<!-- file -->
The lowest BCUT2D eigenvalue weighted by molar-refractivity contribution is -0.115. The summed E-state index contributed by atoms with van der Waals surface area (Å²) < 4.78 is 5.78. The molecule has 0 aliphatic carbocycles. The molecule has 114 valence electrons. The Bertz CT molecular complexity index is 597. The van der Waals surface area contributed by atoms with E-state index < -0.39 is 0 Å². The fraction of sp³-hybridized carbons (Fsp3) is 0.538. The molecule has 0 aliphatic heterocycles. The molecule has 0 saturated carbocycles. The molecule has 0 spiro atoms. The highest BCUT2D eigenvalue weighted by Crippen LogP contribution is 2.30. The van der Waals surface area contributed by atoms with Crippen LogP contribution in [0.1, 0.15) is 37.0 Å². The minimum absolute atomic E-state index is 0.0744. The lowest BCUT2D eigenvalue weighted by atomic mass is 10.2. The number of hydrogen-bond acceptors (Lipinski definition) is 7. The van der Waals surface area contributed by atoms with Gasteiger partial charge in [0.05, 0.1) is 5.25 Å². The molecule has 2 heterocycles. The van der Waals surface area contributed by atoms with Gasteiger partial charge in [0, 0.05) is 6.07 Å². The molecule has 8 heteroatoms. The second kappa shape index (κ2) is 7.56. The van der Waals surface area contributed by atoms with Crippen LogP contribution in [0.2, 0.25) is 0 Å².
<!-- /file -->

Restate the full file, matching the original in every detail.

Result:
The lowest BCUT2D eigenvalue weighted by molar-refractivity contribution is -0.115. The summed E-state index contributed by atoms with van der Waals surface area (Å²) < 4.78 is 5.78. The molecule has 0 aliphatic carbocycles. The molecule has 114 valence electrons. The Bertz CT molecular complexity index is 597. The van der Waals surface area contributed by atoms with E-state index < -0.39 is 0 Å². The fraction of sp³-hybridized carbons (Fsp3) is 0.538. The molecule has 0 aliphatic heterocycles. The molecule has 0 saturated carbocycles. The molecule has 0 spiro atoms. The highest BCUT2D eigenvalue weighted by Crippen LogP contribution is 2.30. The van der Waals surface area contributed by atoms with Crippen LogP contribution in [0.1, 0.15) is 37.0 Å². The minimum absolute atomic E-state index is 0.0744. The lowest BCUT2D eigenvalue weighted by atomic mass is 10.2. The number of hydrogen-bond acceptors (Lipinski definition) is 7. The van der Waals surface area contributed by atoms with Gasteiger partial charge in [0.05, 0.1) is 5.25 Å². The molecule has 2 heterocycles. The van der Waals surface area contributed by atoms with Gasteiger partial charge in [0, 0.05) is 6.07 Å². The molecule has 8 heteroatoms. The second kappa shape index (κ2) is 7.56. The van der Waals surface area contributed by atoms with Crippen LogP contribution in [0.2, 0.25) is 0 Å².